Updated from 8:14 a.m. ET to reflect 10-year stock price high and analyst comments NEW YORK ( TheStreet) -- Verizon ( VZ) reported better-than-expected first-quarter earnings as the company activated about 4 million Apple ( AAPL) iPhone handsets. New York-based Verizon reported earnings of 68 cents a share on revenue of $29.4 billion, generally beating analyst estimates. Verizon was forecast to earn 66 cents in adjusted earnings on revenue of $29.6 billion, according to consensus estimates polled by Bloomberg. The earnings and a strong rise in wireless margins helped to push Verizon shares sharply higher to a new 10-year high. Verizon shares were rising 3.2% in Thursday to $51.12. Year-to-date, Verizon shares have added 18%, more than double gains on the S&P 500 of just over 8%. The company's 15% year-over-year earnings growth was driven by a 6.8% rise in wireless service revenue, as well as rising margins in the unit. Those figures offset a flat-to-declining performance from Verizon's wireline business, which accounts for about a third of overall revenue. Verizon's wireless business posted better-than-expected revenue of $19.5 billion, 677,000 post paid subscriber additions and average revenue per account (ARPA) of $150.27 a month. Wireless profit margins came in at 50.4%. The wireless business solidly beat expectations. Prior to earnings, analyst estimates polled by Bloomberg forecast wireless margin of 48.92%, according to 10 estimates, and postpaid APRA of $149.07, according to five estimates. Verizon also activated about 4 million Apple iPhones in the quarter, according to Walt Piecyk of BTIG Research, in-line with forecasts. On a conference call with analysts, Verizon confirmed those iPhone sales figures, which represented a 25% increase from the first quarter of 2012. Those iPhone sales figures, however, didn't provide a lift to Apple shares, which fell below $400 a share in early Thursday trading. Overall, Verizon said 7.2 million smartphone devices were activated in the quarter, including 5.9 million 4G LTE devices. Total smartphone activations represented a 28% increase from year-ago levels, while the company also said 54% of total data traffic was on its 4G LTE network. According to Morgan Stanley forecasts, Verizon was expected to sell 3.75 million Apple iPhones in the quarter. Overall, the company was forecast by analysts to add just under 630,000 new postpaid subscribers, according to nine analyst estimates polled by Bloomberg. Wireline revenue of $9.9 billion generally met expectations, and reflected a slight year-over-year drop in sales. "Verizon is off to an excellent start in 2013," Lowell McAdam, Verizon chairman and CEO, said in a statement. "With ongoing improvements in operating efficiency, we expect continued growth in free cash flow and earnings as we move through the year." Overall, wireless margins in excess of 50% turned out to be the biggest positive surprise for Verizon in the quarter. Most analysts forecast such margins at the end of 2013 or in early 2014, after margin declines in recent quarters. "Net/net, Verizon's performance - particularly on the wireless side - was solid, with the strong increase in sequential margins confirming our view that the upgrade cycle is increasingly seasonal," Jonathan Schildkraut, an Evercore Partners telecoms analyst, wrote in reaction to earnings. New pricing plans offered by the likes of T-Mobile are expected to pressure Verizon's wireless growth in coming quarters. "We expect wireless net adds to be under pressure in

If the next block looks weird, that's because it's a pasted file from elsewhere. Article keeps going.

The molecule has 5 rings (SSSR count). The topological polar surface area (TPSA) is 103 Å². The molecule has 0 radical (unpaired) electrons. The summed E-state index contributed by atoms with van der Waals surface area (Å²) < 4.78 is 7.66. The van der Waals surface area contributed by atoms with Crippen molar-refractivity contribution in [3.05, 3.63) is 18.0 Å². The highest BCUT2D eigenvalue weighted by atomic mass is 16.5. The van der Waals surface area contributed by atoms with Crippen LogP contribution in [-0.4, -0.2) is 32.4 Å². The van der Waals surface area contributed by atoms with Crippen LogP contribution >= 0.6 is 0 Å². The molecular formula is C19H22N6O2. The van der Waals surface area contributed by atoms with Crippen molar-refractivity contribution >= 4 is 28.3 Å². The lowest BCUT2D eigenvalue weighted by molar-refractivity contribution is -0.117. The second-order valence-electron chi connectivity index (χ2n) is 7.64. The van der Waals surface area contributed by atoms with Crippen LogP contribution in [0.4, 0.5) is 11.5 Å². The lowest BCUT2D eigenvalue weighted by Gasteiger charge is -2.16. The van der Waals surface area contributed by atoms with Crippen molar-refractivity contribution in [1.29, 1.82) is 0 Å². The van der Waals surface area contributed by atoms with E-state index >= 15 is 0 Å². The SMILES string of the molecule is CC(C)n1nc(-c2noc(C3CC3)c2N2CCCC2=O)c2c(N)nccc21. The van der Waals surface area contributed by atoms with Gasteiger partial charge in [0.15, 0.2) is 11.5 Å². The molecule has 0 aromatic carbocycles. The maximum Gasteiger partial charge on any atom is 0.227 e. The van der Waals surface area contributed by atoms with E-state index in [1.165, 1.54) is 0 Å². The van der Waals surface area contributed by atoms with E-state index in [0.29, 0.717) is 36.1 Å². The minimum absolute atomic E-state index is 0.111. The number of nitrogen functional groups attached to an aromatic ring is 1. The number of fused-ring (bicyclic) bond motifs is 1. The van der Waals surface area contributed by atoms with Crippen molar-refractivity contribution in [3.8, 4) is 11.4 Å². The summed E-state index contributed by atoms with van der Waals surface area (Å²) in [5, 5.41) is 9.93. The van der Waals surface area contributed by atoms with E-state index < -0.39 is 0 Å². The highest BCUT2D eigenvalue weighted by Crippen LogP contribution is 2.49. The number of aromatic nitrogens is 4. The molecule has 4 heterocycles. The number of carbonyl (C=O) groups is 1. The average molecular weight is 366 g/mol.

the first quarter," Thomas Seitz, a Jefferies analyst, wrote in a note to clients prior to earnings. "In the postpaid market T-Mobile has been a source of subscribers for the rest of industry. However, the company reported a postpaid net loss of just 199k in 1Q13, down from 515k in 4Q12. It also began selling the iPhone on 4/12, on its new installment based no-contract plans, further increasing competition for subscribers in 2Q13." Verizon's earnings also come amid a frenzy of merger activity in the telecom sector that raises the prospect industry laggards Sprint ( S), T-Mobile and MetroPCS ( PCS) revive their competitiveness.
In 2012, the weakness of Sprint and T-Mobile helped both Verizon and AT&T ( T) consistently pick up new subscriber and smartphone market share. "Last year, postpaid subscriber losses at Sprint and T-Mobile equated to some 50% of postpaid net adds at Verizon and AT&T," Simon Flannery, a Morgan Stanley telecoms analyst, wrote in an April 17 note to clients. "We believe that this trend may be peaking, and that consensus may be too optimistic on 2013 subscriber growth
which will also allow DISH to pursue a more aggressive broadband/video strategy." Verizon and AT&T also face tough year-over-year earnings comparables given the impact of handset subsidies and sharp 2012 share price gains. "While we expect a solid report, we maintain our Hold rating in light of Verizon's recent outperformance and given our views of limited upside potential to EPS estimates, overheated expectations for a near-term VOD/VZW deal and the stock's steep premium to the S&P 500," Brett Feldman, a Deutsche Bank analyst wrote in an April 15 note to clients. For more on Verizon shares, see why the carrier faces risks in a potential $100 billion-plus deal with Vodafone ( VOD) -- Written by Antoine Gara in New York. Follow @antoinegara